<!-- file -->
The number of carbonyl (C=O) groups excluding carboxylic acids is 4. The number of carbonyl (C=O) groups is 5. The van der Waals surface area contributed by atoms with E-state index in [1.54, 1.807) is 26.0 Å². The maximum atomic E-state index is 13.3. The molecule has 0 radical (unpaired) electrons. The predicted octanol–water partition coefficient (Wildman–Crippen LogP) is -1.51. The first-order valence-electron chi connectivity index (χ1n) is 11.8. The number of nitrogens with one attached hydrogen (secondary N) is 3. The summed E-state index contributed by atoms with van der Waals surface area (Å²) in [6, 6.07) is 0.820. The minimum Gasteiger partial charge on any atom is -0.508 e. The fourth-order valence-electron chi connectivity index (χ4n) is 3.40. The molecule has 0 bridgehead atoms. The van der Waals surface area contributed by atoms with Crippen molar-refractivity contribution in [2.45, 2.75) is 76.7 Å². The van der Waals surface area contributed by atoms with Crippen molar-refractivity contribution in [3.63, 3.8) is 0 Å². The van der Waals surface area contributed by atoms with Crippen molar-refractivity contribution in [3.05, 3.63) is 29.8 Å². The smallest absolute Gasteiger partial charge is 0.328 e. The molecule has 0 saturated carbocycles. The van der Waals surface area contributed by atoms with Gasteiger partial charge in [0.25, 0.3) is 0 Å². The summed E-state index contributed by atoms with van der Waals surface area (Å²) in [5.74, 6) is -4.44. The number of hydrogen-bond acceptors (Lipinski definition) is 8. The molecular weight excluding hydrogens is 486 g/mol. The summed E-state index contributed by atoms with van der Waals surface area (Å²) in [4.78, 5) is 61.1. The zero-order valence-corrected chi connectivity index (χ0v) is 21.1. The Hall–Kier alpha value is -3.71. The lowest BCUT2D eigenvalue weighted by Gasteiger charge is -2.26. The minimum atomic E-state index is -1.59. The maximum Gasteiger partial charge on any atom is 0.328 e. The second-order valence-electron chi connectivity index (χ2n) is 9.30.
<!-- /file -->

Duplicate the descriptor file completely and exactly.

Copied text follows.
The number of carbonyl (C=O) groups excluding carboxylic acids is 4. The number of carbonyl (C=O) groups is 5. The van der Waals surface area contributed by atoms with E-state index in [1.54, 1.807) is 26.0 Å². The maximum atomic E-state index is 13.3. The molecule has 0 radical (unpaired) electrons. The predicted octanol–water partition coefficient (Wildman–Crippen LogP) is -1.51. The first-order valence-electron chi connectivity index (χ1n) is 11.8. The number of nitrogens with one attached hydrogen (secondary N) is 3. The summed E-state index contributed by atoms with van der Waals surface area (Å²) in [6, 6.07) is 0.820. The minimum Gasteiger partial charge on any atom is -0.508 e. The fourth-order valence-electron chi connectivity index (χ4n) is 3.40. The molecule has 0 bridgehead atoms. The van der Waals surface area contributed by atoms with Crippen molar-refractivity contribution in [2.45, 2.75) is 76.7 Å². The van der Waals surface area contributed by atoms with Crippen molar-refractivity contribution in [3.63, 3.8) is 0 Å². The van der Waals surface area contributed by atoms with Crippen molar-refractivity contribution in [3.05, 3.63) is 29.8 Å². The smallest absolute Gasteiger partial charge is 0.328 e. The molecule has 0 saturated carbocycles. The van der Waals surface area contributed by atoms with Gasteiger partial charge in [0.25, 0.3) is 0 Å². The summed E-state index contributed by atoms with van der Waals surface area (Å²) in [5.74, 6) is -4.44. The number of hydrogen-bond acceptors (Lipinski definition) is 8. The molecular weight excluding hydrogens is 486 g/mol. The summed E-state index contributed by atoms with van der Waals surface area (Å²) in [4.78, 5) is 61.1. The zero-order valence-corrected chi connectivity index (χ0v) is 21.1. The Hall–Kier alpha value is -3.71. The lowest BCUT2D eigenvalue weighted by Gasteiger charge is -2.26. The minimum atomic E-state index is -1.59. The maximum Gasteiger partial charge on any atom is 0.328 e. The second-order valence-electron chi connectivity index (χ2n) is 9.30.